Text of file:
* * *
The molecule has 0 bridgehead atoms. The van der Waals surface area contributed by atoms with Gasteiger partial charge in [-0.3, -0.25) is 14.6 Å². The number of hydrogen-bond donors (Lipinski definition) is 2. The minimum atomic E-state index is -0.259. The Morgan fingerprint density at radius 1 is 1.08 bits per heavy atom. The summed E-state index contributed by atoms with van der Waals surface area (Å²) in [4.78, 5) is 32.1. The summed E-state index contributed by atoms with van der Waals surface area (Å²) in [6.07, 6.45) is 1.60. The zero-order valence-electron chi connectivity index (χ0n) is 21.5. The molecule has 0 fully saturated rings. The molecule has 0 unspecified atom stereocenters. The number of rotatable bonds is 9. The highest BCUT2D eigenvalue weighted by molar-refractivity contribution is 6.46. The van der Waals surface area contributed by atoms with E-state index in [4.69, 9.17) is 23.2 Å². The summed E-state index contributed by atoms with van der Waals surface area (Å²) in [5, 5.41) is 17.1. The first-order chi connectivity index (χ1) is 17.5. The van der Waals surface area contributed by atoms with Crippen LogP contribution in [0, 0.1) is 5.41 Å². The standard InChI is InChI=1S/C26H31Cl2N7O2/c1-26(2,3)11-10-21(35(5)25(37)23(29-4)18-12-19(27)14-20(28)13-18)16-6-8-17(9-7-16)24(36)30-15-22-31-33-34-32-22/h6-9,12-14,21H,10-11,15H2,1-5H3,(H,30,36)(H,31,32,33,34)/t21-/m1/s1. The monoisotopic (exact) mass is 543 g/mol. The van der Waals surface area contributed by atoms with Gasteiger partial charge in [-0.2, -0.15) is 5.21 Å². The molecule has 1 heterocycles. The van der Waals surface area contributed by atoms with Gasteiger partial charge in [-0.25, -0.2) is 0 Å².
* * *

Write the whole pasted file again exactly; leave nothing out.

The molecule has 0 bridgehead atoms. The van der Waals surface area contributed by atoms with Gasteiger partial charge in [-0.3, -0.25) is 14.6 Å². The number of hydrogen-bond donors (Lipinski definition) is 2. The minimum atomic E-state index is -0.259. The Morgan fingerprint density at radius 1 is 1.08 bits per heavy atom. The summed E-state index contributed by atoms with van der Waals surface area (Å²) in [4.78, 5) is 32.1. The summed E-state index contributed by atoms with van der Waals surface area (Å²) in [6.07, 6.45) is 1.60. The zero-order valence-electron chi connectivity index (χ0n) is 21.5. The molecule has 0 fully saturated rings. The molecule has 0 unspecified atom stereocenters. The number of rotatable bonds is 9. The highest BCUT2D eigenvalue weighted by molar-refractivity contribution is 6.46. The van der Waals surface area contributed by atoms with E-state index in [4.69, 9.17) is 23.2 Å². The summed E-state index contributed by atoms with van der Waals surface area (Å²) in [5, 5.41) is 17.1. The first-order chi connectivity index (χ1) is 17.5. The van der Waals surface area contributed by atoms with Crippen LogP contribution in [0, 0.1) is 5.41 Å². The standard InChI is InChI=1S/C26H31Cl2N7O2/c1-26(2,3)11-10-21(35(5)25(37)23(29-4)18-12-19(27)14-20(28)13-18)16-6-8-17(9-7-16)24(36)30-15-22-31-33-34-32-22/h6-9,12-14,21H,10-11,15H2,1-5H3,(H,30,36)(H,31,32,33,34)/t21-/m1/s1. The monoisotopic (exact) mass is 543 g/mol. The van der Waals surface area contributed by atoms with Gasteiger partial charge in [-0.2, -0.15) is 5.21 Å². The molecule has 1 heterocycles. The van der Waals surface area contributed by atoms with Gasteiger partial charge in [-0.25, -0.2) is 0 Å².